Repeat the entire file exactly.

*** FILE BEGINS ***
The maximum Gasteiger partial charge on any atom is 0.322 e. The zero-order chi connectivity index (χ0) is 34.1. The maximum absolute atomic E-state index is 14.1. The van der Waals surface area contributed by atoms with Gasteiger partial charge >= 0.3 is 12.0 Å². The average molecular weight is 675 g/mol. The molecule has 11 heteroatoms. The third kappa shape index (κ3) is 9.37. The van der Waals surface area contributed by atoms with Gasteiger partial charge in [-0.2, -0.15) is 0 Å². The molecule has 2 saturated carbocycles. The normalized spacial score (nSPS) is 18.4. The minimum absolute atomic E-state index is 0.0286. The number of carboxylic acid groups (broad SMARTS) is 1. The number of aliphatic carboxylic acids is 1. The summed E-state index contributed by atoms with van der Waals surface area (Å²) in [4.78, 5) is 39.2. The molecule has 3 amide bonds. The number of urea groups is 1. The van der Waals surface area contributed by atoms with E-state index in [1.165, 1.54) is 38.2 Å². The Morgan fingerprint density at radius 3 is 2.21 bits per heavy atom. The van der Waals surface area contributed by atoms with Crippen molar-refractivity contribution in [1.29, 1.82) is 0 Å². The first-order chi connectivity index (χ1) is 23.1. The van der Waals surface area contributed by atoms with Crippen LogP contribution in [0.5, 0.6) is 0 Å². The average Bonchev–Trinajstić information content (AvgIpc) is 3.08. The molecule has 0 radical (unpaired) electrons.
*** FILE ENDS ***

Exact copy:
The maximum Gasteiger partial charge on any atom is 0.322 e. The zero-order chi connectivity index (χ0) is 34.1. The maximum absolute atomic E-state index is 14.1. The van der Waals surface area contributed by atoms with Gasteiger partial charge >= 0.3 is 12.0 Å². The average molecular weight is 675 g/mol. The molecule has 11 heteroatoms. The third kappa shape index (κ3) is 9.37. The van der Waals surface area contributed by atoms with Gasteiger partial charge in [-0.2, -0.15) is 0 Å². The molecule has 2 saturated carbocycles. The normalized spacial score (nSPS) is 18.4. The minimum absolute atomic E-state index is 0.0286. The number of carboxylic acid groups (broad SMARTS) is 1. The number of aliphatic carboxylic acids is 1. The summed E-state index contributed by atoms with van der Waals surface area (Å²) in [4.78, 5) is 39.2. The molecule has 3 amide bonds. The number of urea groups is 1. The van der Waals surface area contributed by atoms with E-state index in [1.165, 1.54) is 38.2 Å². The Morgan fingerprint density at radius 3 is 2.21 bits per heavy atom. The van der Waals surface area contributed by atoms with Crippen molar-refractivity contribution in [1.29, 1.82) is 0 Å². The first-order chi connectivity index (χ1) is 23.1. The van der Waals surface area contributed by atoms with Crippen LogP contribution in [0.5, 0.6) is 0 Å². The average Bonchev–Trinajstić information content (AvgIpc) is 3.08. The molecule has 0 radical (unpaired) electrons.